$ lspci 00:00.0 Host bridge: Intel Corporation Mobile 915GM/PM/GMS/910GML Express Processor to DRAM Controller (rev 04) 00:01.0 PCI bridge: Intel Corporation Mobile 915GM/PM Express PCI Express Root Port (rev 04) 00:1d.0 USB Controller: Intel Corporation 82801FB/FBM/FR/FW/FRW (ICH6 Family) USB UHCI #1 (rev 04) 00:1d.1 USB Controller: Intel Corporation 82801FB/FBM/FR/FW/FRW (ICH6 Family) USB UHCI #2 (rev 04) 00:1d.2 USB Controller: Intel Corporation 82801FB/FBM/FR/FW/FRW (ICH6 Family) USB UHCI #3 (rev 04) 00:1d.3 USB Controller: Intel Corporation 82801FB/FBM/FR/FW/FRW (ICH6 Family) USB UHCI #4 (rev 04) 00:1d.7 USB Controller: Intel Corporation 82801FB/FBM/FR/FW/FRW (ICH6 Family) USB2 EHCI Controller (rev 04) 00:1e.0 PCI bridge: Intel Corporation 82801 Mobile PCI Bridge (rev d4) 00:1e.2 Multimedia audio controller: Intel Corporation 82801FB/FBM/FR/FW/FRW (ICH6 Family) AC'97 Audio Controller (rev 04) 00:1e.3 Modem: Intel Corporation 82801FB/FBM/FR/FW/FRW (ICH6 Family) AC'97 Modem Controller (rev 04) 00:1f.0 ISA bridge: Intel Corporation 82801FBM (ICH6M) LPC Interface Bridge (rev 04) 00:1f.1 IDE interface: Intel Corporation 82801FB/FBM/FR/FW/FRW (ICH6 Family) IDE Controller (rev 04) 00:1f.3 SMBus: Intel Corporation 82801FB/FBM/FR/FW/FRW (ICH6 Family) SMBus Controller (rev 04) 01:00.0 VGA compatible controller: ATI Technologies Inc M24 1P [Radeon Mobility X600] 02:00.0 FireWire (IEEE 1394): VIA Technologies, Inc. VT6306/7/8 [Fire II(M)] IEEE 1394 OHCI Controller (rev 80) 02:01.0 Ethernet controller: Realtek Semiconductor Co., Ltd. RTL-8139/8139C/8139C+ (rev 10) 02:02.0 Network controller: Intel Corporation PRO/Wireless 2200BG [Calexico2] Network Connection (rev 05) 02:03.0 Multimedia controller: Philips Semiconductors SAA7131/SAA7133/SAA7135 Video Broadcast Decoder (rev d1) 02:04.0 CardBus bridge: ENE Technology Inc CB-710/2/4 Cardbus Controller 02:04.1 FLASH memory: ENE Technology Inc ENE PCI Memory Stick Card Reader Controller 02:04.2 SD Host controller: ENE Technology Inc ENE PCI Secure Digital Card Reader Controller
I just bought this lovely big used single core 1.73GHz (Pentium IVish?) desktop replacement machine (15.4" widescreen) notebook, and I am absolutely baffled by the lack of any indication of what it's model number might be. There is only the 5-ring Olympic symbol on the top of the case, suggesting that it came out in the run-up to the Beijing 2008 Olympics. In fact, it is in such flawless physical condition for its age of several years that I am thinking it might have been used for just a few weeks during the Olympics.
So far everything I have tried works great with Debian testing, including suspend to RAM right from the KDE desktop menu. After installing the firmware-ipw2x00 package the internal wireless card became visible via ifconfig -a, but iwconfig was reporting "radio off". After some hunting around in a room without enough light, I discovered that the large round LED on the front edge to the right of the CD controls is actually also a pushbutton that controls the state of the wireless card radio.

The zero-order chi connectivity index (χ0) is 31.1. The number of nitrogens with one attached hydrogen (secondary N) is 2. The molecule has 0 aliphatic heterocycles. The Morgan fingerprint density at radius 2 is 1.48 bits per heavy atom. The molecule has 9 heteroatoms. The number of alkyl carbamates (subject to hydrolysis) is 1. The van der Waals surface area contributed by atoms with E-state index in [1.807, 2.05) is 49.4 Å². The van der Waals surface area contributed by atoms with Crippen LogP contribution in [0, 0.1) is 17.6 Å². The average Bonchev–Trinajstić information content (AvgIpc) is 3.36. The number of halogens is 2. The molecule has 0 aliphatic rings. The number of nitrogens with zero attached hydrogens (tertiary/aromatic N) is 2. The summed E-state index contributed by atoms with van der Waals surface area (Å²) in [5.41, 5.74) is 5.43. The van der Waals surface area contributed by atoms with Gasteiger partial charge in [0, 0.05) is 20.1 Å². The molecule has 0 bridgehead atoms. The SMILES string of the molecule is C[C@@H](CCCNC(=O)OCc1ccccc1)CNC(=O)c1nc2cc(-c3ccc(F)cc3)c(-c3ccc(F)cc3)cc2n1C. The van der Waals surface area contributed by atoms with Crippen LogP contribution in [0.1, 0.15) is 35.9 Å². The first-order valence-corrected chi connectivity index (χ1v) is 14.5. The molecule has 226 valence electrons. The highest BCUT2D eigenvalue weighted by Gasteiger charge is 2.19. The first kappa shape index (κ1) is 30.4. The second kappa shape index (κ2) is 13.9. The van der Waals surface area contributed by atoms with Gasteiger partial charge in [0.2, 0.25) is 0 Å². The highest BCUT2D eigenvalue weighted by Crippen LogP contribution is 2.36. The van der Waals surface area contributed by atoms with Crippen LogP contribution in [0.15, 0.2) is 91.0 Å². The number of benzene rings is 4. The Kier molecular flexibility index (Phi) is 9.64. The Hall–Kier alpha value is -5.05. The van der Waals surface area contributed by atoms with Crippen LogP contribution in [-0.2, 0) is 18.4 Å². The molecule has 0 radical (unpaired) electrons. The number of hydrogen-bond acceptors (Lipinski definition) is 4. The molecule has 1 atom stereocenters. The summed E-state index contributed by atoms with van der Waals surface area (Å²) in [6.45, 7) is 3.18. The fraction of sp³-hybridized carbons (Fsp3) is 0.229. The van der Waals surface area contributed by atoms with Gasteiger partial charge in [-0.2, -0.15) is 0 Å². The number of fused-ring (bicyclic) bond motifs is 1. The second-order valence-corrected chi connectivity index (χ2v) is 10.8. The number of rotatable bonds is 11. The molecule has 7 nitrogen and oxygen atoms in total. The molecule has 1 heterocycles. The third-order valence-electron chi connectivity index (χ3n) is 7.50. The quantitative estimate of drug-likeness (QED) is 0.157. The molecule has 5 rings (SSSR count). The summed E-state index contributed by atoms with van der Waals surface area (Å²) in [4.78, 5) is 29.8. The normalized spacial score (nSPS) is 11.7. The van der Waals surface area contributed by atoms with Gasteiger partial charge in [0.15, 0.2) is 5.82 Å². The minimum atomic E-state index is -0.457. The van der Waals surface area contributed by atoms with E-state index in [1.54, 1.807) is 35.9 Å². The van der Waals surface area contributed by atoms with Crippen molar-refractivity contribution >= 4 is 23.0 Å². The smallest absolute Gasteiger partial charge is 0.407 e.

Grub. Grrrrr. During my first install there was one glitch when upgrading from grub to grub2 (I started with a base install of Lenny) leaving me with an unbootable machine (first lesson learned: never just ignore grub errors while upgrading....)
This blog post got my grub2 booting again quickly. I will not repeat the post's verbiage, but this is the sequence of commands that got me back on track (I thought....) after booting from an old Ubuntu live CD:
sudo fdisk -l sudo mount /dev/sda5 /mnt sudo mount --bind /dev /mnt/dev sudo mount --bind /proc /mnt/proc sudo mount --bind /sys /mnt/sys sudo chroot /mnt (optional, only if you're on Ubuntu/Debian) apt-get install grub-pc grub-mkconfig -o /boot/grub/grub.cfg grub-install /dev/sda (try grub-install --recheck /dev/sda if it fails) Ctrl+D (to exit out of chroot) sudo umount /mnt/dev sudo umount /mnt/sys sudo umount /mnt/proc sudo umount /mnt
And then I discovered that somehow, although I was able to boot, as far as fdisk and parted were concerned, my partition table was hosed. Strike two against grub2. Second lesson learned: grub2 is not stable, and after wasting hours of my time it will be a while before I allow it onto a new install again. Now for install, take two, this time no upgrade from grub to grub2.....
That worked, sort of. No matter what I try, I cannot get the swap partition to work. With 2 Gig of RAM, perhaps not a huge deal, but I would at least like to try suspend to disk and see if it works. When I was in the shop getting more RAM, the technician also pointed out that there is a password on the BIOS, and that there is no easy way to remove it (not yet verified). One more thing to check next time I buy a new notebook....
A couple gotchas along the way, but I am not in the mood for complaining in light of how little I paid (about US$300, in the end) for a machine in like-new condition that works very well for me. Hopefully the swap partition thing will sort itself out in a future OS upgrade.